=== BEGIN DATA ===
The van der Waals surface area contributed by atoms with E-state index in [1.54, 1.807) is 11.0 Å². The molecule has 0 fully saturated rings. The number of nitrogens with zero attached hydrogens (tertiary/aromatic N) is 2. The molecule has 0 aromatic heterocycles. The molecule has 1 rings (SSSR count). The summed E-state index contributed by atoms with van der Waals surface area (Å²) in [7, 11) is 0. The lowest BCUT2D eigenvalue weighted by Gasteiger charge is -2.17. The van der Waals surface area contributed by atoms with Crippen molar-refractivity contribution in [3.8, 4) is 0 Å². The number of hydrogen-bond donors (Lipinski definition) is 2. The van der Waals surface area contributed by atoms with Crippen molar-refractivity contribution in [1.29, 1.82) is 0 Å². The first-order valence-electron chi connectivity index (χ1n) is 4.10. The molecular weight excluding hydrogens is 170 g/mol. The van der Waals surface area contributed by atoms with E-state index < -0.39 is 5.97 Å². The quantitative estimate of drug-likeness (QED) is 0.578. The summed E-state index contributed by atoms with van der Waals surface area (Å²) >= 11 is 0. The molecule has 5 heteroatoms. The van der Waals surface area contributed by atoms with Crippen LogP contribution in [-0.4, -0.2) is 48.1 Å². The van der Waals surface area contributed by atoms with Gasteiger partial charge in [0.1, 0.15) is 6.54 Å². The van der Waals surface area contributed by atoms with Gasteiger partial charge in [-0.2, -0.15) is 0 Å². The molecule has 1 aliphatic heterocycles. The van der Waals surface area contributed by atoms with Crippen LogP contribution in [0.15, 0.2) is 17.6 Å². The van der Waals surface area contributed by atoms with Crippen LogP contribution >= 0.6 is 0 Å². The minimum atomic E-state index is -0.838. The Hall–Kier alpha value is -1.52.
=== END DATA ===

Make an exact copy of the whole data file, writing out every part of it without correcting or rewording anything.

The van der Waals surface area contributed by atoms with E-state index in [1.54, 1.807) is 11.0 Å². The molecule has 0 fully saturated rings. The number of nitrogens with zero attached hydrogens (tertiary/aromatic N) is 2. The molecule has 0 aromatic heterocycles. The molecule has 1 rings (SSSR count). The summed E-state index contributed by atoms with van der Waals surface area (Å²) in [7, 11) is 0. The lowest BCUT2D eigenvalue weighted by Gasteiger charge is -2.17. The van der Waals surface area contributed by atoms with Crippen molar-refractivity contribution in [3.8, 4) is 0 Å². The number of hydrogen-bond donors (Lipinski definition) is 2. The van der Waals surface area contributed by atoms with Crippen molar-refractivity contribution in [1.29, 1.82) is 0 Å². The first-order valence-electron chi connectivity index (χ1n) is 4.10. The molecular weight excluding hydrogens is 170 g/mol. The van der Waals surface area contributed by atoms with E-state index < -0.39 is 5.97 Å². The quantitative estimate of drug-likeness (QED) is 0.578. The summed E-state index contributed by atoms with van der Waals surface area (Å²) >= 11 is 0. The molecule has 5 heteroatoms. The van der Waals surface area contributed by atoms with Crippen LogP contribution in [-0.4, -0.2) is 48.1 Å². The van der Waals surface area contributed by atoms with Gasteiger partial charge in [0.1, 0.15) is 6.54 Å². The van der Waals surface area contributed by atoms with Gasteiger partial charge in [-0.2, -0.15) is 0 Å². The molecule has 1 aliphatic heterocycles. The van der Waals surface area contributed by atoms with Crippen LogP contribution in [0.15, 0.2) is 17.6 Å². The van der Waals surface area contributed by atoms with Crippen LogP contribution >= 0.6 is 0 Å². The minimum atomic E-state index is -0.838. The Hall–Kier alpha value is -1.52.